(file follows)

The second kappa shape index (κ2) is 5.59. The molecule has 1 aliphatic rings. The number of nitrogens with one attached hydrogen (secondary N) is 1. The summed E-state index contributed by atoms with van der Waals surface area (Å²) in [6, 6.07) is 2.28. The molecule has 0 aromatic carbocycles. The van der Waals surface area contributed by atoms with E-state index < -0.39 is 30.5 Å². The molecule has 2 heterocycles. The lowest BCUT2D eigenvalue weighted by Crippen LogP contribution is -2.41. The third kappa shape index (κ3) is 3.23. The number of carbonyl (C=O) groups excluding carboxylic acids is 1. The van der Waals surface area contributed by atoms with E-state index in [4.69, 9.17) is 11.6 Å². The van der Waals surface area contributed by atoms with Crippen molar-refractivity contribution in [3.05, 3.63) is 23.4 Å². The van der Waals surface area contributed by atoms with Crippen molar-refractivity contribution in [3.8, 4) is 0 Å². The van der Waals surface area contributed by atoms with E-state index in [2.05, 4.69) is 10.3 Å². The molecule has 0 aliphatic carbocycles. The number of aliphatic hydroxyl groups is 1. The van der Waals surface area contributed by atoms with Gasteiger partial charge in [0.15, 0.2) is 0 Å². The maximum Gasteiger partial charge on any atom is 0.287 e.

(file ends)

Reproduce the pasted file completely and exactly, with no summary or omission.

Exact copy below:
The second kappa shape index (κ2) is 5.59. The molecule has 1 aliphatic rings. The number of nitrogens with one attached hydrogen (secondary N) is 1. The summed E-state index contributed by atoms with van der Waals surface area (Å²) in [6, 6.07) is 2.28. The molecule has 0 aromatic carbocycles. The van der Waals surface area contributed by atoms with E-state index < -0.39 is 30.5 Å². The molecule has 2 heterocycles. The lowest BCUT2D eigenvalue weighted by Crippen LogP contribution is -2.41. The third kappa shape index (κ3) is 3.23. The number of carbonyl (C=O) groups excluding carboxylic acids is 1. The van der Waals surface area contributed by atoms with E-state index in [4.69, 9.17) is 11.6 Å². The van der Waals surface area contributed by atoms with Crippen molar-refractivity contribution in [3.05, 3.63) is 23.4 Å². The van der Waals surface area contributed by atoms with Crippen molar-refractivity contribution in [3.8, 4) is 0 Å². The van der Waals surface area contributed by atoms with E-state index in [2.05, 4.69) is 10.3 Å². The molecule has 0 aliphatic carbocycles. The number of aliphatic hydroxyl groups is 1. The van der Waals surface area contributed by atoms with Gasteiger partial charge in [0.15, 0.2) is 0 Å². The maximum Gasteiger partial charge on any atom is 0.287 e.